Wednesday, February 22, 2012
My take on: Defending Jacob
It isn't often that a book leaves me with my eyes bulging and my mouth wide open. I just wasn't expecting Defending Jacob by William Landay to pack such an emotional wallop. The entire book brings into question how well you know your children. When push comes to shove, could you truly be objective? When it comes to your children, are you operating on blind faith? Can you see the truth even when it is staring you in the face? What lengths would you go to protect your child?
Prosecutor Andy Barber is put to the test when his son, Jacob, 15, is accused and eventually put on trial for murder. A fellow student, Ben Rifkin, is stabbed to death in a local park. The authorities are under immense pressure to arrest someone. Reading the early part of the book made me think of the West Memphis Three. In my opinion, there was a rush to judgment in that case. When a local kid is murdered, you better catch the person quick. It doesn't matter if there is no evidence, just arrest someone to appease the public. In cases like that people doesn't always want to listen to the facts, they just want someone to blame.
In Defending Jacob, the initial evidence that led to Jacob seemed rather flimsy. Jacob was a nerd, he had few friends and was routinely bullied by Ben. So what? That's a pretty big leap to make. When Jacob is arrested, Andy learns that his son's fingerprint was on Ben's sweatshirt. I still thought, so what? The two boys went to school together. There could be an innocent explanation for the fingerprint. Jacob admits that he found Ben's body, and touched him to see if he was still alive. Still sounds perfectly innocent. But as the book moves on and the layers begin to peel, you begin to have doubts about Jacob.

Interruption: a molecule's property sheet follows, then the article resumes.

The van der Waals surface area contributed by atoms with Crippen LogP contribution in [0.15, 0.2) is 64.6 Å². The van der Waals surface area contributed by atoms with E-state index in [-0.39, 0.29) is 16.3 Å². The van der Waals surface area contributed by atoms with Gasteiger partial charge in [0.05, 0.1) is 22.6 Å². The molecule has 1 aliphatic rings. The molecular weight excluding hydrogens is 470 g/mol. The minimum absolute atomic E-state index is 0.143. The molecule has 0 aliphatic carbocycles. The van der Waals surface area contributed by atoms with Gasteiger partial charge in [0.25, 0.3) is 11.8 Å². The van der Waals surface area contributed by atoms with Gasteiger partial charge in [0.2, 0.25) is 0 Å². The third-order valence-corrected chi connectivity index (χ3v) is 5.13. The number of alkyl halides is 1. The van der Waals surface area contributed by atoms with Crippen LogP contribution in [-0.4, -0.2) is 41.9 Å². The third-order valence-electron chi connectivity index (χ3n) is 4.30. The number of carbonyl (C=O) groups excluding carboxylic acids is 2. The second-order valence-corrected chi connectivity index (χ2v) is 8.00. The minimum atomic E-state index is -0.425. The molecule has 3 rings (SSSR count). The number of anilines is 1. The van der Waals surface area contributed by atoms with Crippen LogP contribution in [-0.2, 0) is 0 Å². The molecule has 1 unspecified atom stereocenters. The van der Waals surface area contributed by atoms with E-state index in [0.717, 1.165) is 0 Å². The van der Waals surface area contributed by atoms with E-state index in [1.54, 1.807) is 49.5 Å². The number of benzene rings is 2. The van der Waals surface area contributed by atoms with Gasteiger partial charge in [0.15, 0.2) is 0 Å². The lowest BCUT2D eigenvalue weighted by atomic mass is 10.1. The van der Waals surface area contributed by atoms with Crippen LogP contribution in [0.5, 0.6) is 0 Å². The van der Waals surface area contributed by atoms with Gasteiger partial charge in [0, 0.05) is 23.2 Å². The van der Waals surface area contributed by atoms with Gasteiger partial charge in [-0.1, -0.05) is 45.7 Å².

Andy never wavers in his support for Jacob, but his wife Laurie is full of doubts. He believes a local pedophile is responsible. Up until the murder, Andy had been harboring a painful secret. His father is serving life in prison for murder. In Andy's mind there was no reason to mention it. His father's past has no bearing on present or future events. Andy turned out to be an upstanding citizen. He makes a living putting criminals away. He did all he could to prove that he wasn't his father's son. But Laurie and Jacob's defense team believe that exploring the family history might give some insight into Jacob's psyche. Andy believes it's a waste of time. But it also seemed like he was afraid of learning the truth. Did he pass on some kind of violent gene to his son? Is this his fault? Laurie seems to take on all of the guilt. She didn't commit a crime but walks around like she did. She's carrying the guilt for the entire family. She becomes a shell of her former self. She starts wondering what she did wrong. Was there some clue in Jacob's childhood? Could this have been prevented?
The book definitely points to the different reactions men and women have. It does seem to play on stereotypes in this respect. Andy is torn apart by the ordeal, but doesn't fall to pieces like Laurie. He wants concrete facts, not psychobabble. Laurie gives into her emotions. She wants to explore the psychological aspects of her son. She has this deeper emotional attachment to Jacob that Andy doesn't have.
Jacob seems like a typical brooding teenager. It's like pulling teeth to get through to him. But he often displays no emotion. Like he is above all of this. The suffering of others don't really affect him. He buys a knife just because he can. People at school knew about it, but he would never use it right? Does all of this make him a murderer? I don't know. It's a question that isn't answered by the end of the book. It's all up to your own interpretation, which is what makes this book so fantastic. The last few pages will leave you emotional and highly upset. Can a person really sink to such despair? What am I talking about? You have to read the book to find out!!
Rating: O.M.G. !!!
Note: I received a copy of the book from the publisher (Random House) as part of a blog tour with Pump Up Your Book